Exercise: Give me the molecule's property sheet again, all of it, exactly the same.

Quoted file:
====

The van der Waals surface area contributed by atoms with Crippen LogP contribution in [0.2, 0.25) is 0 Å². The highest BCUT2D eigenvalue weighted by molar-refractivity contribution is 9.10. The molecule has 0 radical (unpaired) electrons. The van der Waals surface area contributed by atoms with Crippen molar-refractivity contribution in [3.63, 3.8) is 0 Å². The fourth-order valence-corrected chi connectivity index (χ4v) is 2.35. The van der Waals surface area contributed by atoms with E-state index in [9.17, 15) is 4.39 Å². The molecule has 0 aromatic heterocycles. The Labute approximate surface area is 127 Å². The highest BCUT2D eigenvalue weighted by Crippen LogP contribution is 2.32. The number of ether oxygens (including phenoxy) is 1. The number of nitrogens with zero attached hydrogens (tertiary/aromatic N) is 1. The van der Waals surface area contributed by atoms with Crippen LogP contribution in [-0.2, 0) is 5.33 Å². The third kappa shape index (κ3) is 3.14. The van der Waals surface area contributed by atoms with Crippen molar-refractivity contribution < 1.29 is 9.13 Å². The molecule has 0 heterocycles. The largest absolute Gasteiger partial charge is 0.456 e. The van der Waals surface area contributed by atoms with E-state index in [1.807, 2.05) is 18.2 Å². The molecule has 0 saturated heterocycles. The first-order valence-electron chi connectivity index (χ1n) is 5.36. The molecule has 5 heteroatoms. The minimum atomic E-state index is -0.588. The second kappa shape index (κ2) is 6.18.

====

The van der Waals surface area contributed by atoms with Crippen LogP contribution in [0.2, 0.25) is 0 Å². The highest BCUT2D eigenvalue weighted by molar-refractivity contribution is 9.10. The molecule has 0 radical (unpaired) electrons. The van der Waals surface area contributed by atoms with Crippen molar-refractivity contribution in [3.63, 3.8) is 0 Å². The fourth-order valence-corrected chi connectivity index (χ4v) is 2.35. The van der Waals surface area contributed by atoms with E-state index in [9.17, 15) is 4.39 Å². The molecule has 0 aromatic heterocycles. The Labute approximate surface area is 127 Å². The highest BCUT2D eigenvalue weighted by Crippen LogP contribution is 2.32. The number of ether oxygens (including phenoxy) is 1. The number of nitrogens with zero attached hydrogens (tertiary/aromatic N) is 1. The van der Waals surface area contributed by atoms with Crippen LogP contribution in [-0.2, 0) is 5.33 Å². The third kappa shape index (κ3) is 3.14. The van der Waals surface area contributed by atoms with Crippen molar-refractivity contribution < 1.29 is 9.13 Å². The molecule has 0 heterocycles. The largest absolute Gasteiger partial charge is 0.456 e. The van der Waals surface area contributed by atoms with E-state index in [1.807, 2.05) is 18.2 Å². The molecule has 0 saturated heterocycles. The first-order valence-electron chi connectivity index (χ1n) is 5.36. The molecule has 5 heteroatoms. The minimum atomic E-state index is -0.588. The second kappa shape index (κ2) is 6.18.